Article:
DOCTORS are furious at a recommendation not to extend Medicare funding to new cervical cancer screening techniques widely used in other countries, saying ”outmoded technology” means women are being retested needlessly for harmless cell changes.The decision by the Federal Government’s Medical Services Advisory Committee – which could also derail a planned revision of the entire national cervical screening program – was a missed opportunity to improve women’s health care, said the Royal College of Pathologists of Australasia’s spokeswoman, Gabriele Medley.”For many women it would reduce the need for invasive and possibly unnecessary further investigations and treatment, with their attendant costs and stress,” Dr Medley said.At issue is liquid-based cytology, in which cells are preserved in a liquid sample instead of the glass slide used in conventional Pap smears. Australian research has shown the $35 ThinPrep version of the technology detects abnormal cells more accurately than regular Pap testing, which is offered free through the national screening program.Another advantage is that the sample can be preserved for further testing if it shows initial abnormalities, meaning women need not return to the doctor.The committee also rejected a funding proposal for $90 human papilloma virus (HPV) testing. This can determine whether cell changes are likely to be cancer without the need for colposcopy – an invasive direct microscope viewing of the cervix.The committee – whose advice must be accepted by the Health Minister, Nicola Roxon, to become official policy – said both tests were useful, but too expensive for public funding.But Dr Medley said this ignored potential savings from removing the need to recall women for follow-up smears.Neville Hacker, the director of the Gynaecological Cancer Centre at the Royal Hospital for Women, said research suggested women who were free from HPV could safely go without further tests for several years, saving money. ”I think we are way behind the times … we are doing screening too frequently and using outmoded technology,” Professor Hacker said.Liquid samples – processed by machine instead of having to be viewed by technicians – would become additionally important as more young women received the cervical cancer vaccine, Professor Hacker said.This was because laboratories would encounter fewer abnormal samples, and might lose the skills to detect them.Doctors are also concerned that the committee’s decision could hobble a wider redesign of the cervical screening program, to take account of changing technologies and patterns of disease.A draft plan for the review stated its recommendations would be consistent with Medicare funding decisions.But a spokeswoman for the Department of Health and Ageing said yesterday the plan was ”only a draft aimed at providing health officials with a broad picture of how the renewal could go forward”.Holly Simmonds, managing director of ThinPrep’s manufacturer, Hologic, said yesterday the company could not control the final price of testing, because pathologists set their own fees, but wider use of the tests would push costs down.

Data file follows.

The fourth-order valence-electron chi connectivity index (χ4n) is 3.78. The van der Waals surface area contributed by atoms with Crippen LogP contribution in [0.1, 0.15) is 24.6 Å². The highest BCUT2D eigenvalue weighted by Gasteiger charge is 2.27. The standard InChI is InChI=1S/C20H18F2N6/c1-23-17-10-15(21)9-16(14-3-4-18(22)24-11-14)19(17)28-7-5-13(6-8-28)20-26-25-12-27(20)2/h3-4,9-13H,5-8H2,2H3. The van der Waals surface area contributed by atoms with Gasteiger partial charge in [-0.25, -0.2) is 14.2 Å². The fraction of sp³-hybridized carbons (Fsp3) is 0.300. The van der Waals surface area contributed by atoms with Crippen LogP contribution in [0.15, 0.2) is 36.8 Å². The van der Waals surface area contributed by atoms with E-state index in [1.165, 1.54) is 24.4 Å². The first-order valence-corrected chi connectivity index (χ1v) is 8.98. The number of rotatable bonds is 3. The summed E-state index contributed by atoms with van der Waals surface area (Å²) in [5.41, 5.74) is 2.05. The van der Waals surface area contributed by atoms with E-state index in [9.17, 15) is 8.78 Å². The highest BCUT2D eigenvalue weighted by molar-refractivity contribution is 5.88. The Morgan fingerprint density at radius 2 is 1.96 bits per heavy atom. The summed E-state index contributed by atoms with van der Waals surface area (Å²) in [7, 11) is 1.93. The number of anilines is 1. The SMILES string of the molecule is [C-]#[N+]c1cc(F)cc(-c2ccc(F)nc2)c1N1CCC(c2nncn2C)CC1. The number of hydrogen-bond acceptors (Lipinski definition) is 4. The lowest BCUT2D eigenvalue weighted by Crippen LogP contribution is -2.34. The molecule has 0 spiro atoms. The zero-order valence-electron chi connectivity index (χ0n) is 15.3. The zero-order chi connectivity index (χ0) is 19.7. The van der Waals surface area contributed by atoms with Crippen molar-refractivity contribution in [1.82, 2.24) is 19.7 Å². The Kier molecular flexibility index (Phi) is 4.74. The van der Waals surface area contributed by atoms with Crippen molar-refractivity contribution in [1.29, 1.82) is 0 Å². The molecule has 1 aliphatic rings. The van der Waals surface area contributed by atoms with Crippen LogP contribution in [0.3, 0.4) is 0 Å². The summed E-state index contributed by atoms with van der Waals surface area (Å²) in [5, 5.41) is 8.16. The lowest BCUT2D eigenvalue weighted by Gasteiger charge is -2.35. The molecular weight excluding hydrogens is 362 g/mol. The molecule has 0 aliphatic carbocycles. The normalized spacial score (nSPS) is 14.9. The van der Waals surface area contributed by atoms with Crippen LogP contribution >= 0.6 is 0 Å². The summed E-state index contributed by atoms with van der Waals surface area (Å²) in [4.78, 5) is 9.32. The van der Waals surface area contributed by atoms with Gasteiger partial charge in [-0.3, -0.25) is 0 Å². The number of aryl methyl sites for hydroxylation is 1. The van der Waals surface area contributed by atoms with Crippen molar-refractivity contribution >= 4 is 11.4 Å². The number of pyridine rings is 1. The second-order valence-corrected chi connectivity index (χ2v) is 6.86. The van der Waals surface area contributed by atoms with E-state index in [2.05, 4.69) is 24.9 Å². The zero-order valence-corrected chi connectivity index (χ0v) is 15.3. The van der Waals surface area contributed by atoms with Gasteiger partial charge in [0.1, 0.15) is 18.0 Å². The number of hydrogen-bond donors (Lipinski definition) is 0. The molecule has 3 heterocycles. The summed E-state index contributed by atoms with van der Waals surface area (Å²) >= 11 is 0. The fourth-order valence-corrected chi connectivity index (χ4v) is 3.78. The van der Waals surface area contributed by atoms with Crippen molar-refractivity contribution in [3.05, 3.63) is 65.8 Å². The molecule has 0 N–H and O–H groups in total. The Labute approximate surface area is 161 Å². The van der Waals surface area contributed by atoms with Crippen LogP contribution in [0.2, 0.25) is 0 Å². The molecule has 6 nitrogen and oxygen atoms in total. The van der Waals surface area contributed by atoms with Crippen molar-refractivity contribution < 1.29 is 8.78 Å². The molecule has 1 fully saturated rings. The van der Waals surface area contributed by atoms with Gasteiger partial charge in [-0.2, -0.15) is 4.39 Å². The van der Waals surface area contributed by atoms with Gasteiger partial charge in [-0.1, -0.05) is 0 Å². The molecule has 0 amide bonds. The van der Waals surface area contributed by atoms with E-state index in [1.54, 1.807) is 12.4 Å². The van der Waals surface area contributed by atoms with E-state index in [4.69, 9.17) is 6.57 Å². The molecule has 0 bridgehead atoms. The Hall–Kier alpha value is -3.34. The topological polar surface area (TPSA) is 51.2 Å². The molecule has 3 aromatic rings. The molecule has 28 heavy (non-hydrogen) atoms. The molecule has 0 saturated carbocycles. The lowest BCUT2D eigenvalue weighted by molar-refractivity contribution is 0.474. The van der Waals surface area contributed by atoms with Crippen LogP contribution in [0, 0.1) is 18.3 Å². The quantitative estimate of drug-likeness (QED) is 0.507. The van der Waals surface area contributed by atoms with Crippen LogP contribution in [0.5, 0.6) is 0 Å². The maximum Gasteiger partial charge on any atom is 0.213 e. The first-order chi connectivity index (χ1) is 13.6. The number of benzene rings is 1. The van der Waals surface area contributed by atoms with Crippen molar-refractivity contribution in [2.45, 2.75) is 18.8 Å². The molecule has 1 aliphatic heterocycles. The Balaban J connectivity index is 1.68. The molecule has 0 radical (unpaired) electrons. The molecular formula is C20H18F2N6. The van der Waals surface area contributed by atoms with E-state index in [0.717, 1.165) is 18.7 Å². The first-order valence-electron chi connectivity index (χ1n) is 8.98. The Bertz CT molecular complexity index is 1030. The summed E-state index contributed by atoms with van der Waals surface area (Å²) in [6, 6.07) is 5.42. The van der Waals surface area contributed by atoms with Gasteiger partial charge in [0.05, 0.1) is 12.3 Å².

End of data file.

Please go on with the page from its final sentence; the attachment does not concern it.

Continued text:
Nanjing Night Net

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